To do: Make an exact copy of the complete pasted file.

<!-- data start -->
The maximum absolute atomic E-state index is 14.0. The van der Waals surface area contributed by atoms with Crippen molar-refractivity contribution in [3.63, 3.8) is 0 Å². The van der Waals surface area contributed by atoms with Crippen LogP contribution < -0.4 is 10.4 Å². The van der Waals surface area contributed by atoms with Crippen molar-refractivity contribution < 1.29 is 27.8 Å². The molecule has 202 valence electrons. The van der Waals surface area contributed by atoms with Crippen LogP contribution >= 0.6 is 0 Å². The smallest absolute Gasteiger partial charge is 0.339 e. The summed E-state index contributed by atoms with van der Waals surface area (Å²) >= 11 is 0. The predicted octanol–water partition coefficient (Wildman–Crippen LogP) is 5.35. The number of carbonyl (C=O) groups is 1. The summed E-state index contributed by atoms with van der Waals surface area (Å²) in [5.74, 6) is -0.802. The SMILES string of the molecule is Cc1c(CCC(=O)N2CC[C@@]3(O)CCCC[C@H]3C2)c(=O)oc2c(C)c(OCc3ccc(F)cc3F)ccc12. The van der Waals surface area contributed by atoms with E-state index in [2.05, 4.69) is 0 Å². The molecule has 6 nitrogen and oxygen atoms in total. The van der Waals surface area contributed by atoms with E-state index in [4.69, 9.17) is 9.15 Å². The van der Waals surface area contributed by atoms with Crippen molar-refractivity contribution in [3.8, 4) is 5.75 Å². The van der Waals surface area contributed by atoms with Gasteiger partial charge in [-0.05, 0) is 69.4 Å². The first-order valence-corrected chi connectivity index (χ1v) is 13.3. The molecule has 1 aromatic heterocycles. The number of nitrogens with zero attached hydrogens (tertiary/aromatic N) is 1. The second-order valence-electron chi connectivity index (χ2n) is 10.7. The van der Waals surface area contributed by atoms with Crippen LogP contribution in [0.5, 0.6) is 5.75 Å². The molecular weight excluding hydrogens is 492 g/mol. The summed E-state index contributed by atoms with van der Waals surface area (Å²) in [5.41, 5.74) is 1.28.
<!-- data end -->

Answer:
The maximum absolute atomic E-state index is 14.0. The van der Waals surface area contributed by atoms with Crippen molar-refractivity contribution in [3.63, 3.8) is 0 Å². The van der Waals surface area contributed by atoms with Crippen LogP contribution < -0.4 is 10.4 Å². The van der Waals surface area contributed by atoms with Crippen molar-refractivity contribution < 1.29 is 27.8 Å². The molecule has 202 valence electrons. The van der Waals surface area contributed by atoms with Crippen LogP contribution >= 0.6 is 0 Å². The smallest absolute Gasteiger partial charge is 0.339 e. The summed E-state index contributed by atoms with van der Waals surface area (Å²) >= 11 is 0. The predicted octanol–water partition coefficient (Wildman–Crippen LogP) is 5.35. The number of carbonyl (C=O) groups is 1. The summed E-state index contributed by atoms with van der Waals surface area (Å²) in [5.74, 6) is -0.802. The SMILES string of the molecule is Cc1c(CCC(=O)N2CC[C@@]3(O)CCCC[C@H]3C2)c(=O)oc2c(C)c(OCc3ccc(F)cc3F)ccc12. The van der Waals surface area contributed by atoms with E-state index in [2.05, 4.69) is 0 Å². The molecule has 6 nitrogen and oxygen atoms in total. The van der Waals surface area contributed by atoms with E-state index in [4.69, 9.17) is 9.15 Å². The van der Waals surface area contributed by atoms with Crippen molar-refractivity contribution in [3.8, 4) is 5.75 Å². The van der Waals surface area contributed by atoms with Gasteiger partial charge in [-0.05, 0) is 69.4 Å². The first-order valence-corrected chi connectivity index (χ1v) is 13.3. The molecule has 1 aromatic heterocycles. The number of nitrogens with zero attached hydrogens (tertiary/aromatic N) is 1. The second-order valence-electron chi connectivity index (χ2n) is 10.7. The van der Waals surface area contributed by atoms with Crippen LogP contribution in [0.5, 0.6) is 5.75 Å². The molecular weight excluding hydrogens is 492 g/mol. The summed E-state index contributed by atoms with van der Waals surface area (Å²) in [5.41, 5.74) is 1.28.